Two generations ago: January 1968

By David Shumway

Happy New Year 1968!

Have to mention again that these columns would not be possible without the archives of the old Beavercreek News, mostly stored at the Beavercreek Historical Society. But I had to get into the WSU archives to find 1968.

January 1968 saw Beavercreek Township growing; there were petitions for a new Beavercreek sewer district, and iconic H. Taylor Plumbing was offering hookups to the new system.

“The Purple Poodle” beauty salon opened on Dayton-Xenia. I assume this was for dogs, and not for hippies with psychedelic poodle cuts (yes, there were poodle cuts in the fifties).

And at the Belmont auto theater this cold January, the snuggling couples could pretend to be watching Robert Mitchum, Kirk Douglas, Richard Widmark, and Sally Field (her first appearance) in “The Way West.” Famous stars, but the movie apparently was not Oscar material.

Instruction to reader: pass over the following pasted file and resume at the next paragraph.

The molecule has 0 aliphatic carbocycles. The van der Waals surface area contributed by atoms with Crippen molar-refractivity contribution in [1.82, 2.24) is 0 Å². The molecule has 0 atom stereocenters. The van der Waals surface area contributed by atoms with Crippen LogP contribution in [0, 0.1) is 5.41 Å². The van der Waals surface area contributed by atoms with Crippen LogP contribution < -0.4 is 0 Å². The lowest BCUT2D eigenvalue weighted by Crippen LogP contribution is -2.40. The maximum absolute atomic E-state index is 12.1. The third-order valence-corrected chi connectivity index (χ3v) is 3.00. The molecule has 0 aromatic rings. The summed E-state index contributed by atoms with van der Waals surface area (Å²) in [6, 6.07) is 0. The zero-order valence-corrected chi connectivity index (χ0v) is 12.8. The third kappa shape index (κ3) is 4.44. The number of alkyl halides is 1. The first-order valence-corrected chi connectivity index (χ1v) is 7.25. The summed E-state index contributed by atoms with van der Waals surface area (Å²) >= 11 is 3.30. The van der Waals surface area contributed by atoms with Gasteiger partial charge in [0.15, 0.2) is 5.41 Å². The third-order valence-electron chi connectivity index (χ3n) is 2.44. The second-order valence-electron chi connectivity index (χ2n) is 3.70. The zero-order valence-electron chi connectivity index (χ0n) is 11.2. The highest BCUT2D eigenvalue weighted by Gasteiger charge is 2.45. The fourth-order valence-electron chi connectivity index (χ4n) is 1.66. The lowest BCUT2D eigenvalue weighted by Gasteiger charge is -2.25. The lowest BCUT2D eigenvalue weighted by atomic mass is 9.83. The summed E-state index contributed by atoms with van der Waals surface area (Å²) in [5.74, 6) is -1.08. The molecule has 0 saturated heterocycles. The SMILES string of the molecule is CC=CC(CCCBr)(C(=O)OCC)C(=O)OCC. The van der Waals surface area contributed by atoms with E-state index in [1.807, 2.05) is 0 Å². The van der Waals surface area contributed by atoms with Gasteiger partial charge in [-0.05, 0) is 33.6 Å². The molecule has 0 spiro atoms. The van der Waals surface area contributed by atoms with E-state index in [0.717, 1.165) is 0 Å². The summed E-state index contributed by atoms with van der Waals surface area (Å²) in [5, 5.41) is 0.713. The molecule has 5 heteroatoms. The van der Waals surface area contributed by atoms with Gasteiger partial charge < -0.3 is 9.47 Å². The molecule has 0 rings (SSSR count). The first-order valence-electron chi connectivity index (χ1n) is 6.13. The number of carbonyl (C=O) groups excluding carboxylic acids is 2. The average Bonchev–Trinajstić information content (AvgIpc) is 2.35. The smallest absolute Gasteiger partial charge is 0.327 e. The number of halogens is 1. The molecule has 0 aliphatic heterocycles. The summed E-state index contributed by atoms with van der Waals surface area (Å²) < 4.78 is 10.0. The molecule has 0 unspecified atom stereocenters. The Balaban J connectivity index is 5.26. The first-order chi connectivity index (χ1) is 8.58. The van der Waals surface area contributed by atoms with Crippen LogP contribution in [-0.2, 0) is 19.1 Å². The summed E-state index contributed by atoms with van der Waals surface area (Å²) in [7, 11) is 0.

Farmers & Merchants Bank invites us to open a Christmas Savings Account, if anyone has any money left over after last month. Remember those? I think they were soon to be called “Christmas Clubs.” Lay-away was also popular. Bringing it forward, today our ubiquitous credit cards make both of these unnecessary. Unfortunately.

Groceries again: Lofinos has Starkist tuna for 29¢ a can and eggs for 39¢ a dozen. (Now there’s an item that hasn’t changed much; Kroger has eggs for little more than that today.)

Here’s something that did change greatly: In January 1968 there was a shortage of the “new six-cent postage stamps.” Six cents just to mail a letter! By the way, what’s a “letter?”

Painting a vivid picture of the era, a novel dance at BHS billed as “out of sight” and “a psychedelic blast,” featured a “revolving light, known as a strobe light, which will twist and torture the jerky motions … ”

Wow! The reaction of the parents of the twisted and tortured 450 attendees is not recorded.

By David Shumway

David Shumway is from the Beavercreek Historical Society and a guest columnist.

David Shumway is from the Beavercreek Historical Society and a guest columnist.